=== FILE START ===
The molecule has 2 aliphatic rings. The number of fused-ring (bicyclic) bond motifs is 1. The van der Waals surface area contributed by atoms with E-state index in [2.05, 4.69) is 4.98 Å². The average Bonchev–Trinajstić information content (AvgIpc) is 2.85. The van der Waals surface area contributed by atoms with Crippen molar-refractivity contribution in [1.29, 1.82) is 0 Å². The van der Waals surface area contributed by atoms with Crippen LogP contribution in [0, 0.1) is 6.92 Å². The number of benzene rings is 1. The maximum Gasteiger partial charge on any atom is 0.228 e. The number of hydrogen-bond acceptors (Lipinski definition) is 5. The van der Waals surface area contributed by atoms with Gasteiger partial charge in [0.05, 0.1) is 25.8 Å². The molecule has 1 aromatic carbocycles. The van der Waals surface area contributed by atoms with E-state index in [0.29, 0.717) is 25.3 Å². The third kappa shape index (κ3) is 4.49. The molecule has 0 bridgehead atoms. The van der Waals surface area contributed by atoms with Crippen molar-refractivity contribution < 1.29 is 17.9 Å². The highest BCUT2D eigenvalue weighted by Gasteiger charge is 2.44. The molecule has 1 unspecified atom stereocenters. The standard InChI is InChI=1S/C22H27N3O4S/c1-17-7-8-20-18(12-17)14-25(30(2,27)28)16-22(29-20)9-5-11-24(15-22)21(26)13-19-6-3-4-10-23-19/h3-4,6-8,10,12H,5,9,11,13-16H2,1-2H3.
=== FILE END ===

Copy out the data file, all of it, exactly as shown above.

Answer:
The molecule has 2 aliphatic rings. The number of fused-ring (bicyclic) bond motifs is 1. The van der Waals surface area contributed by atoms with E-state index in [2.05, 4.69) is 4.98 Å². The average Bonchev–Trinajstić information content (AvgIpc) is 2.85. The van der Waals surface area contributed by atoms with Crippen molar-refractivity contribution in [1.29, 1.82) is 0 Å². The van der Waals surface area contributed by atoms with Crippen LogP contribution in [0, 0.1) is 6.92 Å². The number of benzene rings is 1. The maximum Gasteiger partial charge on any atom is 0.228 e. The number of hydrogen-bond acceptors (Lipinski definition) is 5. The van der Waals surface area contributed by atoms with Gasteiger partial charge in [0.05, 0.1) is 25.8 Å². The molecule has 1 aromatic carbocycles. The van der Waals surface area contributed by atoms with E-state index in [0.29, 0.717) is 25.3 Å². The third kappa shape index (κ3) is 4.49. The molecule has 0 bridgehead atoms. The van der Waals surface area contributed by atoms with Crippen molar-refractivity contribution < 1.29 is 17.9 Å². The highest BCUT2D eigenvalue weighted by Gasteiger charge is 2.44. The molecule has 1 unspecified atom stereocenters. The standard InChI is InChI=1S/C22H27N3O4S/c1-17-7-8-20-18(12-17)14-25(30(2,27)28)16-22(29-20)9-5-11-24(15-22)21(26)13-19-6-3-4-10-23-19/h3-4,6-8,10,12H,5,9,11,13-16H2,1-2H3.